Inquiry finds Catholic authorities placed preservation of their reputation ahead of dealing with child sex abuse

November 11, 2020

The Independent Inquiry into Child Sexual Abuse (IICSA) yesterday published its report into how Catholic authorities in England and Wales have dealt with child sexual abuse and offered a range of damning conclusions. The latest report comprises part of a group of investigations into the extent to which faith groups have protected children from sexual abuse and follows publication last month of its examination into the Church of England and the Church in Wales.

Yesterday’s report finds that child sexual abuse was historically “swept under the carpet” by domestic Catholic authorities, with their response to disclosures about abuse having been characterised by a failure to support victims and survivors and, in stark contrast, positive action taken to protect alleged perpetrators and the reputation of the Church. The report accuses Church authorities of having “betrayed their moral purpose” and is highly critical of its leadership.

It finds that in recent years senior leaders have been resistant to external oversight and only partially implemented the recommendations of previous reviews into dealing with sexual abuse. It criticises the performance during a 2018 Inquiry hearing of the most senior Catholic leader in England and Wales, Cardinal Vincent Nichols, who it describes as “at times preferring to protect the reputation of the Roman Catholic Church in England and Wales and in Rome” than showing due care about the impact of child sexual abuse on victims and survivors.

The Inquiry further criticises the Holy See’s lack of cooperation with its work, including for only providing “very limited” information in response to its enquiries and for refusing to provide it with a witness statement. It concluded that the Holy See’s responses appeared at odds with a public pronouncement from Pope Francis for “concrete and effective actions that involve everyone in the Church” regarding child sexual abuse and that its limited responses “manifestly did not demonstrate a commitment to taking action.”

Chair of the Accord Coalition for Inclusive Education, the Revd Stephen Terry, said “The Inquiry’s report highlights yet again how faith-based organisations attach greater importance to the reputation of their institution above their moral duty to safeguard the vulnerable, and attempt to cover up those distressing instances when they have failed to do so. IICSA’s work must be used as a springboard to ensure that activities involving vulnerable people, including children, are open to greater scrutiny and regulation by those properly qualified and experienced to do so.”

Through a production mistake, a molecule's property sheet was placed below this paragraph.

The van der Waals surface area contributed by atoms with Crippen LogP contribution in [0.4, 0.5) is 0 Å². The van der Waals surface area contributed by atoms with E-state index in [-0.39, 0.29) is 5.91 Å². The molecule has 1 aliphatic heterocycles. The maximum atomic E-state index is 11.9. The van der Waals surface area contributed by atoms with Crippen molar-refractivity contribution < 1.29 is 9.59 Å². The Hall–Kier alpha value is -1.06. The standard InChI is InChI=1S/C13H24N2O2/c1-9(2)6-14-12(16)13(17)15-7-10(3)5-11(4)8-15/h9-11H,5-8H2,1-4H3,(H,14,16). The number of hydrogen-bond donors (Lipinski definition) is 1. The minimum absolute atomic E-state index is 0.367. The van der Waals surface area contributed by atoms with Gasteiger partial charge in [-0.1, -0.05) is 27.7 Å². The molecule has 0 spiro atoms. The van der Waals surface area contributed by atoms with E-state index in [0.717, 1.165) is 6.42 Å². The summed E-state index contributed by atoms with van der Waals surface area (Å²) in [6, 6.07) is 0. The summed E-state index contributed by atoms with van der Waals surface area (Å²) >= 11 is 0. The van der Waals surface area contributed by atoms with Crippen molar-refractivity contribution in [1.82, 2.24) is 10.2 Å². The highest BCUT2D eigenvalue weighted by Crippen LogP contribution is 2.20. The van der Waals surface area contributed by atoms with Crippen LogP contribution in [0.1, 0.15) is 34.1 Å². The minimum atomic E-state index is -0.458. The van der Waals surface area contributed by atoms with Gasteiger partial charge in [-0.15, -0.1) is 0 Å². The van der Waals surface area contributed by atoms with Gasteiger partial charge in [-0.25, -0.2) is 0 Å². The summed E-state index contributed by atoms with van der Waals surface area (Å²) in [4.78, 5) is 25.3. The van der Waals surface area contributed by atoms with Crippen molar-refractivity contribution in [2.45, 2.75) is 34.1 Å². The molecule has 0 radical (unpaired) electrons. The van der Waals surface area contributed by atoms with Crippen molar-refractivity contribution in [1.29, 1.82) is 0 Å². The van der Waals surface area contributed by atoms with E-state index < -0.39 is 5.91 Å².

“Following on from this, the Government should seize the opportunity to fulfil its long stated ambition to ensure that public agencies are given adequate powers to deal with illegally unregistered schools. Many of these are faith based and deliberately flout curriculum and safety regulations.”

“Much has been said at the highest level about the importance of inclusive education and its role in building a society that encourages open and tolerant acceptance. The rights of religious organisations have for too long been allowed to weigh more in the balance than the rights of children and young people to a safe and balanced education. IICSA have again highlighted what can and does go wrong when this is so. It is time to set right this egregious injustice.”
This school year sees an important step forward in the advancement of inclusivity and safeguarding with new regulations coming into effect requiring all secondary schools in England to provide Relationships and Sex Education and all primary schools in England to provide Relationships Education. Accord has long campaigned for the subjects to be made compulsory. The regulations cover all schools, including private ones and those which are faith based.
The Independent Inquiry into Child Sexual Abuse has statutory powers and was constituted in 2015 in response to serious concerns that some organisations had failed and were continuing to fail to protect children from sexual abuse. The Inquiry’s report into child sexual abuse in the Catholic Church comprises one of fifteen investigations it is currently pursuing.

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